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Hate “Small Talk?” Here’s How To Flip The Script

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Does this sound like a conversation you’ve had recently?

Person 1: “OMG can you believe how cold it’s been?”

Person 2: “I know, right?”  

Person 1: “I know, right?”  

Person 2: “I know, right?”  

Person 1: “It’s stupid”

Person 2: “I know, right?”  

Person 1: “I know, right?”  

Person 2: “I know, right?”  

Person 1: “And why is this elevator taking so long?”

Person 2: “I know, right?”  

Person 1: “I know, right?”  

Person 2: “I know, right?”  

It’s moments like this that make people hate small talk.  Silence would be more appealing to many.  Others grin and bear it whilst deeply regretting that they forgot their headphones.

Let’s be real. Superfluous chatter to fill awkward silences is painful. BUT, try not to let those situations jade your opinion of all small talk. Small talk is necessary and no matter how much you try to fake looking at your phone or checking your watch, it is unavoidable.  

So how can we make it better?  

I have noticed that most small talk is initiated with a negative statement or complaint.  People refer to how bad the weather is, how much time something is taking to happen, long lines, etc.  We do this because it is safe.  It is safer to point out something you don’t like than it is to talk about something you do like. Why? Because when you share something that you do like you are exposing yourself a little.  And that’s scary!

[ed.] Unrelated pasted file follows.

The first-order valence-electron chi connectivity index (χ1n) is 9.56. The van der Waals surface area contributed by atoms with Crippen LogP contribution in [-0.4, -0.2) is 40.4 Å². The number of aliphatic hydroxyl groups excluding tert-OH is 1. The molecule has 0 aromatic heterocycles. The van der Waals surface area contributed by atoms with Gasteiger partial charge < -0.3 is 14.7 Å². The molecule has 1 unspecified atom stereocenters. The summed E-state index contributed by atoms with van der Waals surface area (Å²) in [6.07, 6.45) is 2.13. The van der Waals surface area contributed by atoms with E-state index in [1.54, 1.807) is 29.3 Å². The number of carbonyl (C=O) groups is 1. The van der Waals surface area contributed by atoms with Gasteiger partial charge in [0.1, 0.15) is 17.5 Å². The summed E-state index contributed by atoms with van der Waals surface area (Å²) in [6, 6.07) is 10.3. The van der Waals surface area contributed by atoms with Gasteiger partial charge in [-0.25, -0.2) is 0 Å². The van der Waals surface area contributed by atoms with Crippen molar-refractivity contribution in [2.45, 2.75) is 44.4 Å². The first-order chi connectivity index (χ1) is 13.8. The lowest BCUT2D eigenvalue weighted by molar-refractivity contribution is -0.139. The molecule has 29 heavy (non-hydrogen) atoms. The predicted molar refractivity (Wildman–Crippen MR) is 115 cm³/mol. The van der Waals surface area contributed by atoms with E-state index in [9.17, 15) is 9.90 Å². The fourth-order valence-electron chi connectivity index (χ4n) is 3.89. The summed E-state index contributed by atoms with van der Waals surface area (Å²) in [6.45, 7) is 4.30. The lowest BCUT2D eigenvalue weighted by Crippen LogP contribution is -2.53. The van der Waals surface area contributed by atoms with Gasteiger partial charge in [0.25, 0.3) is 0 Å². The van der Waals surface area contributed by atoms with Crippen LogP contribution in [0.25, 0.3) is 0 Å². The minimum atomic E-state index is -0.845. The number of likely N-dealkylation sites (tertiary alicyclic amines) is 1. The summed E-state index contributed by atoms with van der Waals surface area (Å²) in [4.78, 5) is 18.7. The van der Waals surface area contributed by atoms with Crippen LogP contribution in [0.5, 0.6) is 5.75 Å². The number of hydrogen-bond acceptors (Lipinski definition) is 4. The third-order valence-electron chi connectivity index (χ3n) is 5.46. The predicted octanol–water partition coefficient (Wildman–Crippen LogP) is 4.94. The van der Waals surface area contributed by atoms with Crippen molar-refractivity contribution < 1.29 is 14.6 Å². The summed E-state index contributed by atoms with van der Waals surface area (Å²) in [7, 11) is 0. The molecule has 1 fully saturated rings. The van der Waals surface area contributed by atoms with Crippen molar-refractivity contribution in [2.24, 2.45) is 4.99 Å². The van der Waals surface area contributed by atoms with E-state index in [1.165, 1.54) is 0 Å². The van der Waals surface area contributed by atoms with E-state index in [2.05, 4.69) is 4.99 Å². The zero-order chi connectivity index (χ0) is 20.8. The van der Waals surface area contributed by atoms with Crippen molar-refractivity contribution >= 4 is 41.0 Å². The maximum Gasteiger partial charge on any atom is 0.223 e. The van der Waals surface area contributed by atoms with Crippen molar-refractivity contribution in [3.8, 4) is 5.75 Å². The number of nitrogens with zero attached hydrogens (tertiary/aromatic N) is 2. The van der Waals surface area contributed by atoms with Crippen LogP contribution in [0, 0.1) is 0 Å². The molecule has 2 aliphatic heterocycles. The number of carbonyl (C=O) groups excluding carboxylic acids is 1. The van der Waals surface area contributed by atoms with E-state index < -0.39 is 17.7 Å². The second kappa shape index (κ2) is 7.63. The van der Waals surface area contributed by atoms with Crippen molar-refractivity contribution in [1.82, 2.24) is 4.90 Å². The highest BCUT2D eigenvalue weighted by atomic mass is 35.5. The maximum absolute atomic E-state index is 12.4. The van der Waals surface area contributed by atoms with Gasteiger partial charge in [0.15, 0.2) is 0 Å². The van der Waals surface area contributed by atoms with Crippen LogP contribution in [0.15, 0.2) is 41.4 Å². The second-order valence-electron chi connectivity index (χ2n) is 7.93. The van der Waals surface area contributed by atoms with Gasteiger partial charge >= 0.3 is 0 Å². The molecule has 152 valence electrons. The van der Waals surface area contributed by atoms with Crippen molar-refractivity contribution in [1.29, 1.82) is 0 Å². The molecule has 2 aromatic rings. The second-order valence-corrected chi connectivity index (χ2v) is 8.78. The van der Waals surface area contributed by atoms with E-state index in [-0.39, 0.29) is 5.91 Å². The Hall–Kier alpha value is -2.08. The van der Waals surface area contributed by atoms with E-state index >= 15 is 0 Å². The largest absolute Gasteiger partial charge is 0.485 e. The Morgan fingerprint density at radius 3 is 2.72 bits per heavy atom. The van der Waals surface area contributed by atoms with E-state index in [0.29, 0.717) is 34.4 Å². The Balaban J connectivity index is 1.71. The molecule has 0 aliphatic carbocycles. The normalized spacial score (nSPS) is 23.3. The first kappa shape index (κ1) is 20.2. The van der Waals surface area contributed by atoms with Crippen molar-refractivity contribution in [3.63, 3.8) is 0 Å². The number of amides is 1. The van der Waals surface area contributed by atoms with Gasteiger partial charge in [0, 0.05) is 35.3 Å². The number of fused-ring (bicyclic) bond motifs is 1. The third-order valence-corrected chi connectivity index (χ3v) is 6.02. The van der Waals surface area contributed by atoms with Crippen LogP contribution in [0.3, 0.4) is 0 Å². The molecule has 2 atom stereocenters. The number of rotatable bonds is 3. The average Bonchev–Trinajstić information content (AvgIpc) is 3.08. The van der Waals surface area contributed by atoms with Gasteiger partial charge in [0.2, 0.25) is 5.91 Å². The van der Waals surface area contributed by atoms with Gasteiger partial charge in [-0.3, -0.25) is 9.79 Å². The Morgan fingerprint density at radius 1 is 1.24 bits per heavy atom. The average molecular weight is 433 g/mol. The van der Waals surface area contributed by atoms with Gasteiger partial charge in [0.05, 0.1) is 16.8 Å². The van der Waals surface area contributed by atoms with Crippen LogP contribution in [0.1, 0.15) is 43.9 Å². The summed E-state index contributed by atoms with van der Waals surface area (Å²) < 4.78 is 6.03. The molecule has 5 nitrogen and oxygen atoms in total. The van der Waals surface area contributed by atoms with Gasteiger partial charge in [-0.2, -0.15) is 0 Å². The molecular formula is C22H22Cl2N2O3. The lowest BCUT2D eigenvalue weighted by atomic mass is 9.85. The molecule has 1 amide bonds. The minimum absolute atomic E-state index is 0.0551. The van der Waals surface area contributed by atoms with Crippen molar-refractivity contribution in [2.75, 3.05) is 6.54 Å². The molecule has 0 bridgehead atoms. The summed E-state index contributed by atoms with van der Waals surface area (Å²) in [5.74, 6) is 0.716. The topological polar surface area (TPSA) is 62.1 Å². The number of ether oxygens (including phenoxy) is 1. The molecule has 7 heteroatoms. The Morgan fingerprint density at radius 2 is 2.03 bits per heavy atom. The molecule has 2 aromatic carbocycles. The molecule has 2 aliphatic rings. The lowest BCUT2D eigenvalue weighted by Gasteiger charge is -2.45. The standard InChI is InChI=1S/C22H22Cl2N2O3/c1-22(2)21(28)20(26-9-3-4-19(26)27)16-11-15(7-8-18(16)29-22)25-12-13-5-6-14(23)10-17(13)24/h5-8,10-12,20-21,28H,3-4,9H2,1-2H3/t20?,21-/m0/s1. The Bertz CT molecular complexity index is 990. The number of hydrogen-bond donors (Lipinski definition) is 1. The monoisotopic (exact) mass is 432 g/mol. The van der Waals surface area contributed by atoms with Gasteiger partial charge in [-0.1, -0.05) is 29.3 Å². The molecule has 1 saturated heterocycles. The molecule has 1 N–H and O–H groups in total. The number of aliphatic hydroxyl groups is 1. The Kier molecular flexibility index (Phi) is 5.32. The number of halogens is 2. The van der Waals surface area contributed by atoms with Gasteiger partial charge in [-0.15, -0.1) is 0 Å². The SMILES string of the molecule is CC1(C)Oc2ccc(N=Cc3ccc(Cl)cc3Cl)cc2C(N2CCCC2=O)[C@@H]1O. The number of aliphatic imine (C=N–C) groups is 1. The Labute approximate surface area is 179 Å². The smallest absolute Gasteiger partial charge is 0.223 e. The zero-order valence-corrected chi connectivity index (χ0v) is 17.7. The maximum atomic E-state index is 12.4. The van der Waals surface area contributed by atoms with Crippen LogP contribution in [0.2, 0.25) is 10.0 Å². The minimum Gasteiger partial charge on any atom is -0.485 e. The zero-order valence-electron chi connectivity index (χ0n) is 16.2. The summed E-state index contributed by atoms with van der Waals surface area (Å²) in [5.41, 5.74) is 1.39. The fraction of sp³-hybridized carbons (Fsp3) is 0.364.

But what if we flipped the script?  

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Starting small talk from a positive place allows us to quickly connect with others. Think about it, when was the last time you were recounting a story about someone you met and you said, “So I met someone else who thinks it’s been abnormally cold this winter.”  That doesn’t happen because the moment wasn’t memorable.  

However, I bet you can think of the last time that you randomly met someone who liked something that you also liked.  For example, that guy at the DMV that you sat next for an hour who also loved applesauce!  

Whether your goal on campus is recruitment, networking, or just to meet more people, I encourage you to approach small talk differently.  A stranger and I are not going to go from zero to BFFs in one conversation.  But, if we allow ourselves to be more vulnerable in conversations,   connections will be made and friendships or respect-backed working relationship will form.  

Small talk is only meaningless when we approach it with a negative tone, so flip your small talk script!

James Robilotta is a professional speaker, improv performer, author and entrepreneur. James is a graduate of the University of North Carolina Wilmington and earned a master’s degree from Clemson University.

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